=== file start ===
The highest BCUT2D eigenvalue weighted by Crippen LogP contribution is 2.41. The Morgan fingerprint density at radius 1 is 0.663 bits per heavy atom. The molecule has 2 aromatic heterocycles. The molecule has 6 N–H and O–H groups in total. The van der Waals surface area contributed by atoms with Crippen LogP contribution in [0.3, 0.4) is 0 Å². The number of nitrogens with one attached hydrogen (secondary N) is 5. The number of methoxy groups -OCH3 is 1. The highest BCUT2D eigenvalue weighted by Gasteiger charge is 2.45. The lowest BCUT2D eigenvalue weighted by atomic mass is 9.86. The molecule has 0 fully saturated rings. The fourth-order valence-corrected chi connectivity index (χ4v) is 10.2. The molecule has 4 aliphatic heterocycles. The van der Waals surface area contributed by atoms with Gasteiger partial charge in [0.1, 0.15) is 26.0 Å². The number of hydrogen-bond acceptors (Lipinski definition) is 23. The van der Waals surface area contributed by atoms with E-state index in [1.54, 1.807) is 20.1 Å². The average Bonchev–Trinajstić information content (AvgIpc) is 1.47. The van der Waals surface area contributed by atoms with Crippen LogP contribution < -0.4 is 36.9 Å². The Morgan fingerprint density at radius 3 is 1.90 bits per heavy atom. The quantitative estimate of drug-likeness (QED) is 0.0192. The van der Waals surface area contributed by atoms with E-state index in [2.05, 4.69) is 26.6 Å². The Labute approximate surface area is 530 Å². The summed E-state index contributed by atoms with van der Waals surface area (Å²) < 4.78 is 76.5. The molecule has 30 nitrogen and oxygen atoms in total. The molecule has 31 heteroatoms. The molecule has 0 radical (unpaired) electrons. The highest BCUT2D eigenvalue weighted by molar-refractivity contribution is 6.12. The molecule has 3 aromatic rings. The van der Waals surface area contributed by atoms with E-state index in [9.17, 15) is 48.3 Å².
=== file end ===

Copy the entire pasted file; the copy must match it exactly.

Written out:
The highest BCUT2D eigenvalue weighted by Crippen LogP contribution is 2.41. The Morgan fingerprint density at radius 1 is 0.663 bits per heavy atom. The molecule has 2 aromatic heterocycles. The molecule has 6 N–H and O–H groups in total. The van der Waals surface area contributed by atoms with Crippen LogP contribution in [0.3, 0.4) is 0 Å². The number of nitrogens with one attached hydrogen (secondary N) is 5. The number of methoxy groups -OCH3 is 1. The highest BCUT2D eigenvalue weighted by Gasteiger charge is 2.45. The lowest BCUT2D eigenvalue weighted by atomic mass is 9.86. The molecule has 0 fully saturated rings. The fourth-order valence-corrected chi connectivity index (χ4v) is 10.2. The molecule has 4 aliphatic heterocycles. The van der Waals surface area contributed by atoms with Gasteiger partial charge in [0.1, 0.15) is 26.0 Å². The number of hydrogen-bond acceptors (Lipinski definition) is 23. The van der Waals surface area contributed by atoms with E-state index in [1.54, 1.807) is 20.1 Å². The average Bonchev–Trinajstić information content (AvgIpc) is 1.47. The van der Waals surface area contributed by atoms with Crippen LogP contribution < -0.4 is 36.9 Å². The Morgan fingerprint density at radius 3 is 1.90 bits per heavy atom. The quantitative estimate of drug-likeness (QED) is 0.0192. The van der Waals surface area contributed by atoms with E-state index in [2.05, 4.69) is 26.6 Å². The Labute approximate surface area is 530 Å². The summed E-state index contributed by atoms with van der Waals surface area (Å²) < 4.78 is 76.5. The molecule has 30 nitrogen and oxygen atoms in total. The molecule has 31 heteroatoms. The molecule has 0 radical (unpaired) electrons. The highest BCUT2D eigenvalue weighted by molar-refractivity contribution is 6.12. The molecule has 3 aromatic rings. The van der Waals surface area contributed by atoms with E-state index in [9.17, 15) is 48.3 Å².